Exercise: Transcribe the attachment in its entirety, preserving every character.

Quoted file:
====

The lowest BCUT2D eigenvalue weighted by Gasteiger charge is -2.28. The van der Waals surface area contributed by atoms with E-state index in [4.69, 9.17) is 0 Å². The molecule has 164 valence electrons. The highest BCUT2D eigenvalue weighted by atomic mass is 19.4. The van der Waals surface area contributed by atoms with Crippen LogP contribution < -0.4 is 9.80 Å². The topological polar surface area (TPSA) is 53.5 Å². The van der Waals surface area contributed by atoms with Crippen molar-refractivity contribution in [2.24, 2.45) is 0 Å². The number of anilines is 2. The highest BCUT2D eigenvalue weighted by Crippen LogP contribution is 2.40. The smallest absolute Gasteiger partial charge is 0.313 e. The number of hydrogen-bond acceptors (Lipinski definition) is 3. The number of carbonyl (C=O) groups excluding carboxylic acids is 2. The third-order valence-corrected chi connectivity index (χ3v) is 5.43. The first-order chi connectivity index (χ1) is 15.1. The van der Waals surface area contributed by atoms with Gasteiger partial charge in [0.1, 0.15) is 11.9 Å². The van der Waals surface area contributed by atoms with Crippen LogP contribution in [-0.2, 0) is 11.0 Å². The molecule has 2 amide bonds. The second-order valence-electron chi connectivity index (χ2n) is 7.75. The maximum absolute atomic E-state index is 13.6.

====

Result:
The lowest BCUT2D eigenvalue weighted by Gasteiger charge is -2.28. The van der Waals surface area contributed by atoms with E-state index in [4.69, 9.17) is 0 Å². The molecule has 164 valence electrons. The highest BCUT2D eigenvalue weighted by atomic mass is 19.4. The van der Waals surface area contributed by atoms with Crippen LogP contribution < -0.4 is 9.80 Å². The topological polar surface area (TPSA) is 53.5 Å². The van der Waals surface area contributed by atoms with Crippen molar-refractivity contribution in [2.24, 2.45) is 0 Å². The number of anilines is 2. The highest BCUT2D eigenvalue weighted by Crippen LogP contribution is 2.40. The smallest absolute Gasteiger partial charge is 0.313 e. The number of hydrogen-bond acceptors (Lipinski definition) is 3. The number of carbonyl (C=O) groups excluding carboxylic acids is 2. The third-order valence-corrected chi connectivity index (χ3v) is 5.43. The first-order chi connectivity index (χ1) is 15.1. The van der Waals surface area contributed by atoms with Gasteiger partial charge in [0.1, 0.15) is 11.9 Å². The van der Waals surface area contributed by atoms with Crippen LogP contribution in [-0.2, 0) is 11.0 Å². The molecule has 2 amide bonds. The second-order valence-electron chi connectivity index (χ2n) is 7.75. The maximum absolute atomic E-state index is 13.6.